The Atlanta Blues Society presented the first annual Georgia Roots and Blues Festival on Saturday, October 1 and it was a dream come true for the Society and for Georgia blues lovers. It took place at Mable House Barnes Auditorium in Mableton on an absolutely perfect day. The auditorium offers seating at tables, in bleachers and on the lawn, and people took advantage of all forms to comfortably relax and enjoy the incredible music and delicious food (especially the barbecue and greens, which were amazing both to eat and to smell.)The lineup for this event was the best I have ever seen, with one phenomenal act after another and never a dull moment or less than amazing act.
A caveat: It was a long day and I may get a couple of acts out of order. If so, I apologize. But i promise not to leave anyone out!
The performances started at 10:30, when No Solution played for only a scattering of people, mostly at the tables in front of the stage. That is awfully early for most blues people! But No Solution did a great job as always. These young people are bright talents and a clear hope for the future of the blues, as are the next group who played, The Georgia Flood. These boys just keep getting better as they mature. Brooks Mason has now reached the ripe old age of 19 while his brother Lane Kelly is all grown up in his 20’s. They have always been phenomenal musicians, and they continue to wow with Brooks’ amazing guitar, Lane’s strong bass, and for this show Pete Maier providing perfect beat throughout.The brothers have spruced up their look, too, and they just could not have been better.
While the boys were on stage, Carlos Capote of the Breeze Kings was teaching some lucky kids basic harmonica, and they got their own harmonicas to take home. How awesome was that? And after that workshop, there was a blues dancing class where quite a few couples whirled around the small stage!
But back at the big stage, Voo Davis took his turn to entertain, and entertain he did. Not only is Voo a great singer and guitar player with a couple of very good musicians backing him up, he is one of the most engaging people you could ever meet. He soon left the stage to wander among the audience and have various audience members help him play slide by plucking the strings. A lot of people got to be musicians for a minute but I did better because I got a big old hug! If you love blues musicians, they love you back.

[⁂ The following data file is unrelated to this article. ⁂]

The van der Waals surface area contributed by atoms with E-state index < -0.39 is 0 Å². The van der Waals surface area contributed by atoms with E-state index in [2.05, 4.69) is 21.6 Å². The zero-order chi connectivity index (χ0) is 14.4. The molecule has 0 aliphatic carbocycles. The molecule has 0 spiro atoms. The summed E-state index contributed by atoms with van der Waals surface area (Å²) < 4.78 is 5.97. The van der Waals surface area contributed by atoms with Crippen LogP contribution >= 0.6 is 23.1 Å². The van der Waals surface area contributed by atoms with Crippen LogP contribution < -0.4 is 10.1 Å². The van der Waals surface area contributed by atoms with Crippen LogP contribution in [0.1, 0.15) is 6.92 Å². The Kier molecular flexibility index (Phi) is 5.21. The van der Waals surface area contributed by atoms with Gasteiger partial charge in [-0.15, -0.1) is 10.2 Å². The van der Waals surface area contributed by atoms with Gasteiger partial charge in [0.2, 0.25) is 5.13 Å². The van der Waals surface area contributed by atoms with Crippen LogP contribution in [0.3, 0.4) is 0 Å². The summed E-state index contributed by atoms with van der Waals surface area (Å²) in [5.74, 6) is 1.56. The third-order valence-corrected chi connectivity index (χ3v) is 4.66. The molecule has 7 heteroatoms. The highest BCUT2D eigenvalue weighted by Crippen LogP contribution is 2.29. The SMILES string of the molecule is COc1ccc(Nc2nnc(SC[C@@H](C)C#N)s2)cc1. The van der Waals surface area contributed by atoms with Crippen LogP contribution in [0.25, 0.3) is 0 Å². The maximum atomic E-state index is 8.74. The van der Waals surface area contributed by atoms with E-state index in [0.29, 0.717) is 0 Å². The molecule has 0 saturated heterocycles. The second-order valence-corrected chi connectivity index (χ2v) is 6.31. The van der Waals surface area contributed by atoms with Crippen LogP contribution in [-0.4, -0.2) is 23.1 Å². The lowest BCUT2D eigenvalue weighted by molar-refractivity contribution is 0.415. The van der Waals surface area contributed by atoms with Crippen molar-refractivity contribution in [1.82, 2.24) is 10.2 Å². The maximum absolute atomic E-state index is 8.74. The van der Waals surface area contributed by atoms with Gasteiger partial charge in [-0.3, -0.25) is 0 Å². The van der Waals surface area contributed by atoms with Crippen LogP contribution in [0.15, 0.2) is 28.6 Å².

After Voo came Tas Cru and The Tortured Souls. Cru played a relaxed and enjoyable set with some amazing harp, always a big plus, and no sign of torture from any of them.
Next the stage filled up with talented women. Diane Durrett, Caroline Aiken, and Donna Hopkins, backed up by Melissa Junebug on drums, hands, and face, took the stage. They were also accompanied for a bit by the fabulous flute player from Dear Watson. Frank Latorre, who played harmonica with many greats including Johnny Winter, bravely was the only man onstage although I noticed he stayed off to the side. The three vocalists took turns doing their own songs and it was just such an overwhelming show of talent.
The ladies were followed by Georgia’s beloved Delta Moon. Their show featured many favorites, including “Hellbound Train,” and “Black Coffee” and one of my favorite songs,”You Gotta Move,” which showed off Tom Gray’s unique slide guitar style to perfection. The band looked and sounded great, as always.
The John Pagano band was next and woke everybody up with their energy. As always, they sounded great doing Pagano’s original material and bass player Tony Hosri was a whirling dervish on stage. Meanwhile, Shiloh Bloodworth just keeps on keeping that beat. Pagano also came out into the audience and played to some people upclose and personal, including yours truely. He also brought one of his amazing students up on stage to play guitar, eleven-year-old Logan who had everyone stunned by his talent.
The John Pagano Band also backed Big Bill Morganfield at Morganfield’s request, and that worked perfectly. Morganfield showed once again that he may be Muddy Waters son but he has his own share of talent and showmanship.
The headliner of the show, who closed out the evening, was Jarekus Singleton. Unfortunately, your reporter missed his performance. But from the videos and photos and what my friends tell me he simply proved once again what an incredible talent he is and why he deserved to be the headlliner of such an unbelievable lineup.
The Atlanta Blues Society, Mable House Amphitheater, and every single one of the performers deserve tons of praise or putting on in incredible festival just bursting with talent and good feeling. I can’t wait until next year’s festival!
All Photos by Sandra Richardson and Emily Hallock